By omitting and/or cropping out all further details about each site, its as if she seeks to credit God as the driving force that inspired and enabled the birth of America, as if Jesus Himself was a founding father.
I don’t mean to single out Ms. Darby. Again, she was just one example among many; people who scan our national heritage seeking traces of Jesus Christ, an excuse to reinvent the statues and monuments built to honor mortal men as statues and monuments built of God by God and for God.
There is so much more to discover in Washington D.C. than the same old tale about a guy on a cross.
That said, D.C.’s usefulness as a faithful historical account of our nation’s founding is limited. That’s because all of the key events in our nation’s formative years occurred before the District of Columbia even existed. The shrines in D.C. represent how humans chose to retell and remember these events; they should not be interpreted as objective data or primary sources (as one would treat, for instance, the Declaration of Independence). This is true even of the direct quotes inscribed in the marble, which were selected by 20th century Americans based on what was deemed most important many generations later.
This isn’t meant as an argument for or against God’s existence, just as a reminder that Jesus wasn’t the only one to ever sacrifice on your behalf.
Was America Founded as a Christian Nation?
People who want to believe that the founding fathers were Christians will have no trouble rounding up quotes in which they referenced “God.” But it’s a stretch to take these quotes as proof that the US was founded as a Christian nation. For one, it is just as easy for nonbelievers to assemble collections in which the same men are railing against Him. (Examples here). Moreover, 18th century deism was a far cry from 21st century Christianity. This proves the word “God” was in their vocabularies, just as it is for Jews, Buddhists, Muslims, Hindus, and countless others who don’t believe Jesus died for their faith sins. Members of al-Qaeda praise God before every suicide terrorist attack. Surely Christians do not wish to take credit for every pursuit in the name of a “God.”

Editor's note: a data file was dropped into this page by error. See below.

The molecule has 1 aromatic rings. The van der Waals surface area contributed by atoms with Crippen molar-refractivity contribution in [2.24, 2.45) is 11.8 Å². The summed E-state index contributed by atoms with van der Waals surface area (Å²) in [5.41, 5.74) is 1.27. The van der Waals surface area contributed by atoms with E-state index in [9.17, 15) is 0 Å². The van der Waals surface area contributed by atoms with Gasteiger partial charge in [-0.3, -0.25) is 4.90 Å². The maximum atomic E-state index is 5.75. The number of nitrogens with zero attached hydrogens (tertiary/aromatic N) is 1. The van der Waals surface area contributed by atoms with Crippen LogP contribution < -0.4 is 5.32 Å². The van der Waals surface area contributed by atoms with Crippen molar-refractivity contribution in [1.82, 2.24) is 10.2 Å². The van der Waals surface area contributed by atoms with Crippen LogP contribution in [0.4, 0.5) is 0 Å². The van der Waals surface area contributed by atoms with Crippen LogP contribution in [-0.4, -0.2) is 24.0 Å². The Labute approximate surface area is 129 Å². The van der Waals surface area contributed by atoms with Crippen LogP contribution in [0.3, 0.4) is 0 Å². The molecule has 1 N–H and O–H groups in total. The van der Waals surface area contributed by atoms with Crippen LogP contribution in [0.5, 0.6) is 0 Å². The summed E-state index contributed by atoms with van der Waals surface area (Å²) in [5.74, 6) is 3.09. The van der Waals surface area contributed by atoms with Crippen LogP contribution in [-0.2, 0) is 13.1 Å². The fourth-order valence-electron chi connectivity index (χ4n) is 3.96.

Before closing, let us rescue some of the original meanings that were distorted above.
Revisiting the Revisions
Revisiting Landmark #1: Jefferson Memorial (built in 1938)
The complete inscription reads:
“I have sworn upon the altar of God eternal hostility against all forms of tyranny over the mind of man.”
This quotation was described in greater depth in the Introduction (see above).
Revisiting Landmark #2: The Lincoln Memorial (built in 1922)
The inscription on the Lincoln Memorial is from the Gettysburg Address. Here is the full speech:
Four score and seven years ago our fathers brought forth on this continent a new nation, conceived in liberty, and dedicated to the proposition that all men are created equal.
Now we are engaged in a great civil war, testing whether that nation, or any nation, so conceived and so dedicated, can long endure. We are met on a great battle-field of that war. We have come to dedicate a portion of that field, as a final resting place for those who here gave their lives that that nation might live. It is altogether fitting and proper that we should do this.